Cleanse us of our prejudices and biases, Lord, and open our sense of wonder and awe to continue to be surprised of your presence and coming, of your love and mercy in us and among others. Amen.

Welcoming God

The Lord Is My Chef Breakfast Recipe for the Soul by Fr. Nicanor F. Lalog II
Monday, Week XXII, Year II in Ordinary Time, 31 August 2020
1 Corinthians 2:1-5 >><)))*> |+| <*(((><< |+| >><)))*> |+| <*(((><< Luke 4:16-30
Photo by author, CICM Retreat House, Taytay, Rizal, 2007.

Praise and glory to you, O God our loving Father! Please, keep us open to your coming in Jesus Christ. Surprise us always with your simplicity, silence, and hiddenness.

You know how we are always attracted with people’s credentials and titles, outward appearances, and great talents in speaking and explaining things that we get carried away, leaving you behind.

I came to you in weakness and fear and much trembling, and my message and my proclamation were not with persuasive words of wisdom, but with a demonstration of spirit and power, so that your faith might rest not on human wisdom but on the power of God.

1 Corinthians 2:3-5

Let us come to you and meet you in Jesus by forgetting our self, taking our cross and following him in his passion and death.

Sometimes we forget your simple invitation to come to you with our sinful selves minus our pretensions and masks because all you want is our total selves. You do not ask for our perfections but imperfections, nor for our virtues and talents but for our lacking and sins.

And through this all, Lord, you give us life and freedom, fulfillment in you in our hearing:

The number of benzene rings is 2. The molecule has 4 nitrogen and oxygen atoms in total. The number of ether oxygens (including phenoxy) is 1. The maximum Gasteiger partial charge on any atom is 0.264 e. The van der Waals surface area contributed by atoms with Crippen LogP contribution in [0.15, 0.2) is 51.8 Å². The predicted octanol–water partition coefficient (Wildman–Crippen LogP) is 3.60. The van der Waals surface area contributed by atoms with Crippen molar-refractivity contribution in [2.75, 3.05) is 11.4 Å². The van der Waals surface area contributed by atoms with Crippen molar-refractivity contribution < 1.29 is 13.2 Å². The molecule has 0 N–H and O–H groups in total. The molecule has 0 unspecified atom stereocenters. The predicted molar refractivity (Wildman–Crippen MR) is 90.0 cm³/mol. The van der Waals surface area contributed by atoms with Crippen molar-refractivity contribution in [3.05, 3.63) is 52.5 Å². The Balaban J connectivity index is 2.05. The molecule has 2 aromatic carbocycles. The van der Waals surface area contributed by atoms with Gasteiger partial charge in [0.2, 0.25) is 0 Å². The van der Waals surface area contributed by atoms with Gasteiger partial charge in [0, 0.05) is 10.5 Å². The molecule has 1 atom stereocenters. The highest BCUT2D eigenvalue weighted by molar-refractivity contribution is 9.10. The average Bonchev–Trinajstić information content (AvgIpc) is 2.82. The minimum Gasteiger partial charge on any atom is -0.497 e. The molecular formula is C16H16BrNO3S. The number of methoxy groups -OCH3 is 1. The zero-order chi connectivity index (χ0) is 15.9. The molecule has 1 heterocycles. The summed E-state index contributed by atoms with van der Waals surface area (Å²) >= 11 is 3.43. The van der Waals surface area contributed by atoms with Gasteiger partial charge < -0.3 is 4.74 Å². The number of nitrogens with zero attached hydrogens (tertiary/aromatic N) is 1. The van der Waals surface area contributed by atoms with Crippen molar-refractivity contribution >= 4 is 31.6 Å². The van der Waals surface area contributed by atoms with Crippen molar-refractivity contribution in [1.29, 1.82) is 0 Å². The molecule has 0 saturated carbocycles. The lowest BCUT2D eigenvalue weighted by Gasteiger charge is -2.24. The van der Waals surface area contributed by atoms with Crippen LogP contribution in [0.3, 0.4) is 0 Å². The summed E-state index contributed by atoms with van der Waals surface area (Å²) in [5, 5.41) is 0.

Photo by Fr. Gerry Pascual at Yvoire, France, 2018

Jesus unrolled the scroll and found the passage where it was written: The spirit of the Lord is upon me, because he has anointed me to bring glad tidings to the poor. He has sent me to proclaim liberty to captives and recovery of sight to the blind, to let the oppressed go free, and to proclaim a year acceptable to the Lord. Rolling up the scroll, he handed it back to the attendant and sat down, and the eyes of all in the synagogue looked intently at him. He said to them, “Today this Scripture passage is fulfilled in your hearing.”

Luke 4:17-21

Come, Lord Jesus, you are most welcomed in me. Amen.

Disappointments- and Surprises -await us in Heaven

The Lord Is My Chef Sunday Recipe Week XXI-C, 25 August 2019

Isaiah 66:18-21 ><)))*> Hebrews 12:5-7, 11-13 ><)))*> Luke 13:22-30

The small door leading to the Church of Nativity in Bethlehem, symbolic of the need to be lowly, to bow to meet our Lord Jesus Christ who became human like us to save us. Photo by author, May 2019.

The Lord concludes his series of “shock preaching” today with a big bang by dousing us with a big disappointment…

Someone asked him, “Lord, will only a few people be saved?” He answered them, “Strive to enter through the narrow gate, for many, I tell you, will attempt to enter but will not be strong enough. After the master of the house has arisen and locked the door, then will you stand outside knocking and saying, ‘Lord, open the door for us.’ He will say to you in reply, ‘I do not know where you are from.'”

Luke 13:23-25

It is very disappointing that after joining Jesus as he resolutely determined to journey to Jerusalem these past four Sundays in taking into our hearts his many earth-shaking lessons about the “end” only to find out that we could end up being locked out of the door to heaven. More shocking than the lessons last week is the disturbing revelation today that we have to be strong enough to enter through the narrow gate to eternal life.